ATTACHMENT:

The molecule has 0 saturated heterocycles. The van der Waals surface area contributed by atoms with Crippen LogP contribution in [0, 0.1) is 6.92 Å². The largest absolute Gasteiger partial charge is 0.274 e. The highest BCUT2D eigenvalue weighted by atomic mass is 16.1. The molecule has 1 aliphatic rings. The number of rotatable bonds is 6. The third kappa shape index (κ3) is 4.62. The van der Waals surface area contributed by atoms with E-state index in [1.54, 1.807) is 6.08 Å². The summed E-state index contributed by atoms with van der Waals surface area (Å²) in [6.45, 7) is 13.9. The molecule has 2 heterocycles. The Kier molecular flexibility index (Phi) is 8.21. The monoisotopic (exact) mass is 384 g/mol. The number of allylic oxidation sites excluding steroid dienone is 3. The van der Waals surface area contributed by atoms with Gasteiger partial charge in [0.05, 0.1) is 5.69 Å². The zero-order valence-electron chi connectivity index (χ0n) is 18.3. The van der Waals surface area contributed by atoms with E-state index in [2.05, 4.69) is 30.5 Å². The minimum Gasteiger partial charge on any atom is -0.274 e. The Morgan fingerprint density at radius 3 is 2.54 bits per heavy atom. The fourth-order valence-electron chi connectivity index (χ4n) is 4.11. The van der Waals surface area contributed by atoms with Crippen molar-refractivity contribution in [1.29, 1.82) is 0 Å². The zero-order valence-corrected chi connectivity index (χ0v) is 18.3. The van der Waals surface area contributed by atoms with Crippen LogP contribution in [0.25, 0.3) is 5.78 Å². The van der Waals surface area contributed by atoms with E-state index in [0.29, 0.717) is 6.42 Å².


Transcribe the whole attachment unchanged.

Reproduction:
The molecule has 0 saturated heterocycles. The van der Waals surface area contributed by atoms with Crippen LogP contribution in [0, 0.1) is 6.92 Å². The largest absolute Gasteiger partial charge is 0.274 e. The highest BCUT2D eigenvalue weighted by atomic mass is 16.1. The molecule has 1 aliphatic rings. The number of rotatable bonds is 6. The third kappa shape index (κ3) is 4.62. The van der Waals surface area contributed by atoms with E-state index in [1.54, 1.807) is 6.08 Å². The summed E-state index contributed by atoms with van der Waals surface area (Å²) in [6.45, 7) is 13.9. The molecule has 2 heterocycles. The Kier molecular flexibility index (Phi) is 8.21. The monoisotopic (exact) mass is 384 g/mol. The number of allylic oxidation sites excluding steroid dienone is 3. The van der Waals surface area contributed by atoms with Gasteiger partial charge in [0.05, 0.1) is 5.69 Å². The zero-order valence-electron chi connectivity index (χ0n) is 18.3. The van der Waals surface area contributed by atoms with E-state index in [2.05, 4.69) is 30.5 Å². The minimum Gasteiger partial charge on any atom is -0.274 e. The Morgan fingerprint density at radius 3 is 2.54 bits per heavy atom. The fourth-order valence-electron chi connectivity index (χ4n) is 4.11. The van der Waals surface area contributed by atoms with Crippen molar-refractivity contribution in [1.29, 1.82) is 0 Å². The zero-order valence-corrected chi connectivity index (χ0v) is 18.3. The van der Waals surface area contributed by atoms with Crippen LogP contribution in [0.25, 0.3) is 5.78 Å². The van der Waals surface area contributed by atoms with E-state index in [0.29, 0.717) is 6.42 Å².